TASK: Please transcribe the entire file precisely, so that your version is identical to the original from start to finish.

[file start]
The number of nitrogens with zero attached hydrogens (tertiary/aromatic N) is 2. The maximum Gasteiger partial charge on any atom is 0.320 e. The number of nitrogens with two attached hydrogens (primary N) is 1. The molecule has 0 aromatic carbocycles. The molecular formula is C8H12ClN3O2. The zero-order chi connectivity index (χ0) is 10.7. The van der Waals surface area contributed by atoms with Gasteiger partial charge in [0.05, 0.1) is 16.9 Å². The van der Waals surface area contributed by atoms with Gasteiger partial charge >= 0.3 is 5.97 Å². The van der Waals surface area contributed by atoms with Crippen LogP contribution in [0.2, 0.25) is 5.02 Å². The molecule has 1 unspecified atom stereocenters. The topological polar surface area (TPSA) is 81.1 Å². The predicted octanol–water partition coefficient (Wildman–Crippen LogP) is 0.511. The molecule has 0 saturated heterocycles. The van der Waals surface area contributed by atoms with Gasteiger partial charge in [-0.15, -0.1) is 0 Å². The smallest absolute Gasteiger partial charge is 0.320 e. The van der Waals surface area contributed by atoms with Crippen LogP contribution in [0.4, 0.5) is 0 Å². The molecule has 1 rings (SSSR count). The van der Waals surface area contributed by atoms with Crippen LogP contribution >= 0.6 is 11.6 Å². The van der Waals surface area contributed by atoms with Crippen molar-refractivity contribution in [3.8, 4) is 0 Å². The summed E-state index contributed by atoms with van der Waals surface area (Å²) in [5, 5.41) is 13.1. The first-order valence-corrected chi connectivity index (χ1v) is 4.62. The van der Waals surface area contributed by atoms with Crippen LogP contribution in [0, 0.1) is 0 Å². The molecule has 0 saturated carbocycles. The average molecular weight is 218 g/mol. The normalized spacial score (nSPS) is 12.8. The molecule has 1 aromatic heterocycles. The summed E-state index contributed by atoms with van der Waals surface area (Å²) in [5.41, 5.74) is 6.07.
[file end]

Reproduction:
The number of nitrogens with zero attached hydrogens (tertiary/aromatic N) is 2. The maximum Gasteiger partial charge on any atom is 0.320 e. The number of nitrogens with two attached hydrogens (primary N) is 1. The molecule has 0 aromatic carbocycles. The molecular formula is C8H12ClN3O2. The zero-order chi connectivity index (χ0) is 10.7. The van der Waals surface area contributed by atoms with Gasteiger partial charge in [0.05, 0.1) is 16.9 Å². The van der Waals surface area contributed by atoms with Gasteiger partial charge >= 0.3 is 5.97 Å². The van der Waals surface area contributed by atoms with Crippen LogP contribution in [0.2, 0.25) is 5.02 Å². The molecule has 1 unspecified atom stereocenters. The topological polar surface area (TPSA) is 81.1 Å². The predicted octanol–water partition coefficient (Wildman–Crippen LogP) is 0.511. The molecule has 0 saturated heterocycles. The van der Waals surface area contributed by atoms with Gasteiger partial charge in [-0.15, -0.1) is 0 Å². The smallest absolute Gasteiger partial charge is 0.320 e. The van der Waals surface area contributed by atoms with Crippen LogP contribution in [0.4, 0.5) is 0 Å². The molecule has 1 rings (SSSR count). The van der Waals surface area contributed by atoms with Crippen LogP contribution >= 0.6 is 11.6 Å². The van der Waals surface area contributed by atoms with Crippen molar-refractivity contribution in [3.8, 4) is 0 Å². The summed E-state index contributed by atoms with van der Waals surface area (Å²) in [5, 5.41) is 13.1. The first-order valence-corrected chi connectivity index (χ1v) is 4.62. The van der Waals surface area contributed by atoms with Crippen LogP contribution in [0, 0.1) is 0 Å². The molecule has 0 saturated carbocycles. The average molecular weight is 218 g/mol. The normalized spacial score (nSPS) is 12.8. The molecule has 1 aromatic heterocycles. The summed E-state index contributed by atoms with van der Waals surface area (Å²) in [5.41, 5.74) is 6.07.